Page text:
Cat hero Simon, who received a PDSA Dickin Medal for gallantly defending important food rations while being on board the WWII ship HMS Amethyst, was recently commemorated.
Dogs may be man’s best friend but Simon, the WWII cat hero, proved that felines could be heroes for humans, too. And on the 65th anniversary of his death, Royal Navy officers gathered and laid a wreath on his grave in honor of his memories. He was their most distinguished cat, after all.
The Story of Cat Hero Simon
Simon was aboard the HMS Amethyst when the vessel was held up in a naval siege which lasted 101 days and killed off 17 of the British crewmen. They died in the Yangtze River in 1949, the event now known as the Yangtze River Incident. During that time, Chinese Communist forces took an offensive campaign against the HMS Amethyst and the siege lasted for three months and eleven days.
Simon had been wounded by a shrapnel earlier in the siege but the gallant cat continued to protect the ship’s food stores from rat infestation in spite of his wounds. The food rations were vital in keeping the vessel’s surviving crew members alive. In this way, he contributed greatly to their survival.
When news of the cat’s heroism spread out, Simon became so popular he was assigned his own naval officer to take responsibility of the bulk of fan mails he was receiving. Unfortunately though, Simon died while he was on quarantine two short weeks after the HMS Amethyst returned home — November 1, 1949.
PDSA awarded Simon the Dickin Medal which is the equivalent of the Victoria Cross for his bravery during the siege. The medal is the highest form of honor any animal serving in the military could acquire. As a matter of fact, the Dickin Medal Simon received is the only one awarded to a feline.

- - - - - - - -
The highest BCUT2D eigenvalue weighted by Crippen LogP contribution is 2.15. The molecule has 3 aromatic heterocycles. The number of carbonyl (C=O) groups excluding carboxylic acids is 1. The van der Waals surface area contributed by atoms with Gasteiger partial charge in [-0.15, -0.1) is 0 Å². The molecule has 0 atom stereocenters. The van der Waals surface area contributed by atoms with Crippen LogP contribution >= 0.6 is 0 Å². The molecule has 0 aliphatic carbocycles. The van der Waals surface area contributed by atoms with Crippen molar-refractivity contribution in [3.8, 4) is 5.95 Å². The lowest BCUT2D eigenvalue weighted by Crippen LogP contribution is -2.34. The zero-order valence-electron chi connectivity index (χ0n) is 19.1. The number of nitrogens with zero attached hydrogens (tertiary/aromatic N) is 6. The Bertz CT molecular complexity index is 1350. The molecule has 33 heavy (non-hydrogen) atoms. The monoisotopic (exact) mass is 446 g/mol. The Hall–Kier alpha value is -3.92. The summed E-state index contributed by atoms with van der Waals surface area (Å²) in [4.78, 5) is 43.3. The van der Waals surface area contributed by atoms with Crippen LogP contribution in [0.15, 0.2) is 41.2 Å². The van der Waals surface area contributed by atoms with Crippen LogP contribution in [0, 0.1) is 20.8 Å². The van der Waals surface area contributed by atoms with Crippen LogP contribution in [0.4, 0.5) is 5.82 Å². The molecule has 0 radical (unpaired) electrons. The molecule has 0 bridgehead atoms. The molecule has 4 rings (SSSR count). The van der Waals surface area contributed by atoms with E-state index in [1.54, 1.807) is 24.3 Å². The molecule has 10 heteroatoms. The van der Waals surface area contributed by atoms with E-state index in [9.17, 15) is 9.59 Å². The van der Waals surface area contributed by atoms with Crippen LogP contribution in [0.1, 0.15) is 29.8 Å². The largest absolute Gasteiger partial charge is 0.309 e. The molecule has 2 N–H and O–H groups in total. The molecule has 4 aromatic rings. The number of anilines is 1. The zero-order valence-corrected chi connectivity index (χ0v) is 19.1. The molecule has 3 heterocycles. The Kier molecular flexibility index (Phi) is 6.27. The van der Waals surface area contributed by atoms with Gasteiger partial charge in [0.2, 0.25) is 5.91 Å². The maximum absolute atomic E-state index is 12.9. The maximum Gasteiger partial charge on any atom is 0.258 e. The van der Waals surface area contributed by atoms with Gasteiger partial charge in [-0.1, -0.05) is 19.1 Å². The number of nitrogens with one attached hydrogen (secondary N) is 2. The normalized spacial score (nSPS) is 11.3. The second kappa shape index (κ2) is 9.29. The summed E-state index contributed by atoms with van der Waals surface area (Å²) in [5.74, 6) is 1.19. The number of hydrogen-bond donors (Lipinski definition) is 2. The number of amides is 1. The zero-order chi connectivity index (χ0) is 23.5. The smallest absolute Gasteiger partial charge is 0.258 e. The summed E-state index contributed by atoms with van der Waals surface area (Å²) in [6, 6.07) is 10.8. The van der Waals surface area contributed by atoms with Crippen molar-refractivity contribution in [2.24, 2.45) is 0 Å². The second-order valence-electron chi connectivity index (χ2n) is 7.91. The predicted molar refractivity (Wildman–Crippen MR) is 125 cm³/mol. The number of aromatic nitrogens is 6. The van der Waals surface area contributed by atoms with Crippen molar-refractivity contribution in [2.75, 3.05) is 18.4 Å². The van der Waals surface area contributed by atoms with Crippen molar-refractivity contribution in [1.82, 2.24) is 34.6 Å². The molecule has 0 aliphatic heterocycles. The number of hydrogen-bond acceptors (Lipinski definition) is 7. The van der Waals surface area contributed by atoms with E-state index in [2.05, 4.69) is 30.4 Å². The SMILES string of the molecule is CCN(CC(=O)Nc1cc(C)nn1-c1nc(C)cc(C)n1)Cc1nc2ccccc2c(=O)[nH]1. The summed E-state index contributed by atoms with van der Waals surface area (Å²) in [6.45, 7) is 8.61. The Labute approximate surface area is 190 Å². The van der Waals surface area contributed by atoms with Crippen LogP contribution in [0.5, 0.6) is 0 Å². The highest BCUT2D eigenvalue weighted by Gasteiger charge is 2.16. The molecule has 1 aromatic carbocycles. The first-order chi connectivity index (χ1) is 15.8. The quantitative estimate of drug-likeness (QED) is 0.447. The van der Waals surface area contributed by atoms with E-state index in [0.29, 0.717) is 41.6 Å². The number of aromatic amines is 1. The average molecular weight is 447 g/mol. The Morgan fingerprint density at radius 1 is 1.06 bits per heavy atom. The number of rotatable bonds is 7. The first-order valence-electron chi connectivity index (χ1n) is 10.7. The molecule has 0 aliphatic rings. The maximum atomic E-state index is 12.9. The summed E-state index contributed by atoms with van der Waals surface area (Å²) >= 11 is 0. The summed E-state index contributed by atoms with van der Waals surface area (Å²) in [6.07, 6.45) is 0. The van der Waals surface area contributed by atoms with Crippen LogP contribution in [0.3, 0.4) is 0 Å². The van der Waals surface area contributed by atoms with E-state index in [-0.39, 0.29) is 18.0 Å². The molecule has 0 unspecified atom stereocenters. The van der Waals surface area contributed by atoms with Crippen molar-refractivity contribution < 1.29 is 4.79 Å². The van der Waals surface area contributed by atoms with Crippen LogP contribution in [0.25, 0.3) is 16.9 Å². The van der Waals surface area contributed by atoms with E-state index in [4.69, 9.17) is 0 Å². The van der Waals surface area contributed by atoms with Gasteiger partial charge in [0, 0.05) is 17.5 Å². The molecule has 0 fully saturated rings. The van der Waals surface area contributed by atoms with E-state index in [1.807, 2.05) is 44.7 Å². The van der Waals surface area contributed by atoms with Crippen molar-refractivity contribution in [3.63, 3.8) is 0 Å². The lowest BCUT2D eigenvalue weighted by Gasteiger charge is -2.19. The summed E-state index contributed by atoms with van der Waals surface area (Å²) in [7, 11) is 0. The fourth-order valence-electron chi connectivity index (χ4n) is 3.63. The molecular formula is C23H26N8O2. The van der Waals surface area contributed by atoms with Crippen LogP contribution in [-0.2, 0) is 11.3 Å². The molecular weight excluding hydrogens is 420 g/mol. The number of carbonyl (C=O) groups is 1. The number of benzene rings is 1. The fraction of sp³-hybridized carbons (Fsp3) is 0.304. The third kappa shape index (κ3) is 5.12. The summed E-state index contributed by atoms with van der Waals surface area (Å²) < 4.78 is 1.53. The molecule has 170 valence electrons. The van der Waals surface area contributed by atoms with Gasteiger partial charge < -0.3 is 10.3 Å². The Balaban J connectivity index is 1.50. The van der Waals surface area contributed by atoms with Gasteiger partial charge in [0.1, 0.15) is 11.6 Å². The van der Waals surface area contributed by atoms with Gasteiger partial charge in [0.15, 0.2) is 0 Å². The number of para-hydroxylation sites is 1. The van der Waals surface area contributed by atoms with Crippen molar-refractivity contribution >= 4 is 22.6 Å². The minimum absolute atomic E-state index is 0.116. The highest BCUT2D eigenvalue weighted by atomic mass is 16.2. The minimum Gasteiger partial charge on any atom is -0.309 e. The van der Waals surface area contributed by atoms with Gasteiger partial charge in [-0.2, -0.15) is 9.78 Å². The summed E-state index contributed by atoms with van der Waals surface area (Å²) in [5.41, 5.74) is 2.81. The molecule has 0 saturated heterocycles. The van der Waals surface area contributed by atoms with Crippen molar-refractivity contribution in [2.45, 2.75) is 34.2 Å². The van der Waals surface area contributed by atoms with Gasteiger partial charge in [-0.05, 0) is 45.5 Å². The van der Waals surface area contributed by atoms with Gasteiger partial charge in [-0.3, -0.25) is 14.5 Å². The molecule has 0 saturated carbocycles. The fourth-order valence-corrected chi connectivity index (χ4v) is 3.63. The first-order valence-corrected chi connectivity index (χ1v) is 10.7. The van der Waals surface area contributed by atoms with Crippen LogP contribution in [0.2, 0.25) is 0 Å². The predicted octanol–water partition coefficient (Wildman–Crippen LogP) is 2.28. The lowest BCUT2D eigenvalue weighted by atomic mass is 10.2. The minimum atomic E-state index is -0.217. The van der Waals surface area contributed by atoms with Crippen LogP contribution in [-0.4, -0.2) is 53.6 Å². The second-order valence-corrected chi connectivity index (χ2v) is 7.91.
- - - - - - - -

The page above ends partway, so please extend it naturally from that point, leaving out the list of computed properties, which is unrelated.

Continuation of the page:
Simon was buried in the PDSA’s Animal Cemetery, located in Ilford, alongside other medal recipients with full military honors.
As Jan McLoughlin, PDSA’s director general, put it, it was clear that Simon was a well-loved and well-respected cat by the crew of the HMS Amethyst. And the fact that his story lived on even after 65 years had passed is a testimony of his dedication and bravery.
Ever since the establishment of the PDSA Dickin Institution way back in 1943, the organization has given Dickin Medals to 65 animals deemed as war heroes.
Most of the medals were awarded to WWII messenger pigeons , followed on by dogs , horses  and of course, our feline hero, Simon.
The most recent recipient of the Dickin Medal was a dog named Sasha. It was posthumously given to her just this year.